The Pecos Valley Artesian Conservancy District and the Carlsbad Irrigation District met Wednesday at the State Capitol with representatives from the state, the Interstate Stream Commission and the U.S. Bureau of Reclamation to begin discussion of how to fulfill the CID’s need for water without resulting in a priority call.
“To say it’s a daunting task before us is probably a colossal understatement,” said PVACD superintendent Aron Balok. “But I think everyone in that room understood the pressure we’re under.”
A priority call would not be just a PVACD issue, he said, as its effects would sweep across the entire state of New Mexico.
“It would be an absolute economic disaster,” Balok said. “We’ve never experienced anything like it. The state budget would reel from that.”
While the solution remains unclear, he said he felt “cautiously optimistic” and genuinely believes the CID wants to avoid a priority call.
“I hope we can work something out to alleviate their problems,” he said.
Yet, the PVACD has its own issues to deal with, he said, due to the past 24 months being the driest it has been in 117 years.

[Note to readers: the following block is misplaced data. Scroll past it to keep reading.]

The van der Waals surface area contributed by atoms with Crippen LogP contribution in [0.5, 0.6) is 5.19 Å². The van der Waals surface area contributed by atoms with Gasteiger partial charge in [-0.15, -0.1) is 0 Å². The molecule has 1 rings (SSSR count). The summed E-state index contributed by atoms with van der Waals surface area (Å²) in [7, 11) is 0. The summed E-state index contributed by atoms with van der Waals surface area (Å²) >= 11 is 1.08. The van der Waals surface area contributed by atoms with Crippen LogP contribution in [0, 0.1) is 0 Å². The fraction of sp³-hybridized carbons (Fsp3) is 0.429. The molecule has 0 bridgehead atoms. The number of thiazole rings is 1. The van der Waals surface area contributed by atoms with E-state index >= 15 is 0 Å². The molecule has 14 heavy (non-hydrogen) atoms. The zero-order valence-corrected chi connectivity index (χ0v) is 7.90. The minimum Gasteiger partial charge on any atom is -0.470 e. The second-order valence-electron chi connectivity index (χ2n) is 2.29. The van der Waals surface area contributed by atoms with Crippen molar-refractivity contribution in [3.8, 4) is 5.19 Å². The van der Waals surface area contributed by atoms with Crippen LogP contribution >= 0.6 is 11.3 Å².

Balok felt as though some CID members didn’t realize that though their district does have senior rights, some of their own wells also would be subject to the priority call.
“Curtailing water use in the PVACD won’t produce more water for them,” Balok said. “The only cure to that problem is more rain.”
The best all parties can do, he said, is work together to come up with ways to address the needs of the CID.
Another meeting has been planned next week for further discussion. In the meantime, CID Board president Charles Jurva said the respective boards would try to work out details and possible outcomes that would benefit all involved.
“We’re working toward, at all costs, trying to avoid a priority call,” he said.